For some device classes (e.g., storage devices) udev supports persistent device naming, that does not depend on the order in which devices are plugged into the system. You can affect the process of device node creation by adding (modifying) rule files in /etc/udev/rules.d

sysfs is a filesystem managed by the kernel and mounted at /sys dir. It exports basic info about the devices currently plugged into your system. udev can use this info to create device nodes corresponding to your hardware.

System Initialization

There are 2 well-known old-style initialization procedures: BSD and SysV (System V). Currently, some Linux distros (e.g., Fedora since v.15) use systemd, while others (like Ubuntu) prefer Upstart. Anyway, backward compatibilty with SysV is also supported, because old-style init scripts are still widely used. This mixture of different styles slightly complicates the understanding of the initialization process.

System V init (sysvinit)

is based on a runlevel concept. The SysV init examines /etc/inittab for a line that sets a default runlevel:

id:3:initdefault:

If there is no such line, user is prompted to enter runlevel value manually. The initialization process is synchronous, i.e., the next task wouldn't start until the current one is finished. The init daemon runs scripts in /etc/init.d dir. The order of execution is defined by the symlinks in /etc/rc.d dir. The names of these symlinks are interpreted as follows: first letter S means that the script must be invoked during startup, first letter K - during shutdown, digits set the order of invocation. By modern standards sysvinit is slow and resource-consuming. It is also inconvenient for the desktop systems, that require fast and reliable interaction with USB devices, removable storage, etc.

Upstart

is an event-based system, that starts and stops services and tasks asynchronously, and supervises them while OS is running. The time and the order [of the specific service start] depend on a set of conditions (like the presence of processes that a service depends upon). The main Upstart programs are the init (daemon) and the initctl (it starts and stops init jobs, sends signals, and queries the status of jobs. The Upstart init daemon tries to perform tasks in parallel to finish the boot procedure as fast as possible. Upstart service config files (equivalent of Sys V init scripts) are in /etc/init dir. Here is an example of a simple service config file for a permanently running daemon (server application listening on some tcp port); this config file provides start/stop and auto restart in case of an abnormal exit:

# htpasd - this server app provides ... ...;

 

description "third-party daemon"

 

start on (net-device-up and local-filesystems)

stop on runlevel [!2345]

 

expect fork

respawn

 

exec htpasd

You can find details using  man 5 init  and multiple examples in /etc/init (if your system is Upstart-based, of course).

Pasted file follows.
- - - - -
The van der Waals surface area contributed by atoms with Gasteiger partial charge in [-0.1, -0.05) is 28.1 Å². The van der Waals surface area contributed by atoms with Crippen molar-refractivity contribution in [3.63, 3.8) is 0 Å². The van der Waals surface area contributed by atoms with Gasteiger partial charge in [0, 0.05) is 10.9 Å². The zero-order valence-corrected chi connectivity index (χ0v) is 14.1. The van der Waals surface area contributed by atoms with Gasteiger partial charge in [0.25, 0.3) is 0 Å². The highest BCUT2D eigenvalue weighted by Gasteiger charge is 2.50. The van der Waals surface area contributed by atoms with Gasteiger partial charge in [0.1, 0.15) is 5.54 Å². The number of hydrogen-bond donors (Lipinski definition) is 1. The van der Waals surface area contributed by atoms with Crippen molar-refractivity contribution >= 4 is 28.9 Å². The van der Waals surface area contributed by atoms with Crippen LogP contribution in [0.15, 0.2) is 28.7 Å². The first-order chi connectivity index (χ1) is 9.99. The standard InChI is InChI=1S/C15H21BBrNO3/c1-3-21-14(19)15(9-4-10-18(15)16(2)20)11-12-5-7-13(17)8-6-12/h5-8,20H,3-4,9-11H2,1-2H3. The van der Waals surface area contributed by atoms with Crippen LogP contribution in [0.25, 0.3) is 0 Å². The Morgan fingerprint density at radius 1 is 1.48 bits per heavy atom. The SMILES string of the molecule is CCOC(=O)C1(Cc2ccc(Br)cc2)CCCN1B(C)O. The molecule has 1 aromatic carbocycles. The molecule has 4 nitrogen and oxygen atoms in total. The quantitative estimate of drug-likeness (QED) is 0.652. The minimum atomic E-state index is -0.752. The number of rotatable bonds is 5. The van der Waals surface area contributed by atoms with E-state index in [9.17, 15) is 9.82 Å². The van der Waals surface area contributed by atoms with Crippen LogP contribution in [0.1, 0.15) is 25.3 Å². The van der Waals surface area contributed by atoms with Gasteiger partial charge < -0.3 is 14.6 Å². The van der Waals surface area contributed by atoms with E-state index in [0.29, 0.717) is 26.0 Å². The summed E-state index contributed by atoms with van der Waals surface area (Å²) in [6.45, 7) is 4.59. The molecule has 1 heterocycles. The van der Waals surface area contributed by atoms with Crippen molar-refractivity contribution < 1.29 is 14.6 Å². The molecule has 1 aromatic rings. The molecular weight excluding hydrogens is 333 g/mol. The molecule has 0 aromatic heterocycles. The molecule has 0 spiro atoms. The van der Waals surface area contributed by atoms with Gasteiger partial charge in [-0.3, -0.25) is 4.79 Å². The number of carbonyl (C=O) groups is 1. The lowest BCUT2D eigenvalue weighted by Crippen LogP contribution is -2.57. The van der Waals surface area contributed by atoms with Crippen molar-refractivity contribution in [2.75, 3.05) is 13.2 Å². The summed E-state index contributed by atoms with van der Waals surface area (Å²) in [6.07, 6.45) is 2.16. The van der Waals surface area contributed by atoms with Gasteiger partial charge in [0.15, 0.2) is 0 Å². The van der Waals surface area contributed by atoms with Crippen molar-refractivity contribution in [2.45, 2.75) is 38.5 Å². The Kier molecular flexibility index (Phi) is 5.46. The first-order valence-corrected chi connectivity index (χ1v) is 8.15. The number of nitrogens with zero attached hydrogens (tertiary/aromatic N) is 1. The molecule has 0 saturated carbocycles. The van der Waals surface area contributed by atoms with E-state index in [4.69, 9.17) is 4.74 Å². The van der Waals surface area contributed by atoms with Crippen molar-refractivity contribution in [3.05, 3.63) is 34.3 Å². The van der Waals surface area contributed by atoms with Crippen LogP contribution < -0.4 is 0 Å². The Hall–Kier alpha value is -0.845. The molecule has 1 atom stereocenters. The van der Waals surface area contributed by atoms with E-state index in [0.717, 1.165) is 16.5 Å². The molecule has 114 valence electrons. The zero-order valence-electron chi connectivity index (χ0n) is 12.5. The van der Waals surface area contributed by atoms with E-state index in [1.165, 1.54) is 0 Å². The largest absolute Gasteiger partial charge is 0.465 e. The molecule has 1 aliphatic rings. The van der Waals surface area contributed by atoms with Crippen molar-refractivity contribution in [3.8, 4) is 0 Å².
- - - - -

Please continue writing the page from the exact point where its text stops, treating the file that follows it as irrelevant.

Classical /etc/inittab is not neccessary any more, though it can be present. To set the default runlevel, edit

/etc/init/rc-sysinit.conf

Upstart consists of 5 packages:

See usage examples in initctl.

Though Upstart is backward-compatible with sysvinit and runs the old-style scripts unmodified, you should not rely on the old tools like chkconfig, rc-sysv-conf, ntsysv - they control old-style services only. The new-style services are being started and stopped if/when the pre-defined conditions are met. To prevent the start of a new-style service during system start, change the extension of the corresponding config file, e.g.:

cd /etc/init

mv dovecot.conf dovecot.disabled

stop dovecot

You also have such options as moving the service .conf file to some other dir, or totally deleting it (unwise), or removing the appropriate software pkg from the system (should be carefully considered). The last cmd (stop) is required if the service is currently running.

Runlevel

defines the certain system's state, characterized by the set of the running services (daemons). It is a System V paradigm. The last Ubuntu releases emulate runlevels for backward compatibility with the old-style scripts and for compatibility with the third-party applications intended for other distributions.

There could be up to 8 runlevels, but only 3 are mandatory:

RL Name Description
0 Halt Modern x86 computers usually power off when run level 0 is reached; older x86, and some different architectures display a message and stay on;
1 Single user mode In run level 1 no daemons (services) are started; GRUB / Recovery mode (single user mode) explains how to boot into a single user mode;
6 Reboot This is like runlevel 0 except a reboot is issued at the end of the sequence instead of a power off;

The other runlevels are treated differently by different systems. It's supposed, that for each supported runlevel, /etc/inittab has a description of what should be done when the system switches from one runlevel to another.

RL Description
2 Full scale multi-user mode without GUI; default runlevel for Red Hat/Fedora server, Ubuntu, Debian (see note below);
3 Same as previous plus NFS (?); default runlevel for Arch Linux, Gentoo, Slackware;
4 Usually undefined;
5 Full scale multi-user mode with GUI, i.e., the most appropriate mode for the desktop systems; default runlevel for Mandriva Linux, SUSE Linux, Red Hat/Fedora desktop;

In Ubuntu/Debian runlevels 2, 3, 5 are all the same (multi-user, GUI). To check the current runlevel:

runlevel

or

who -r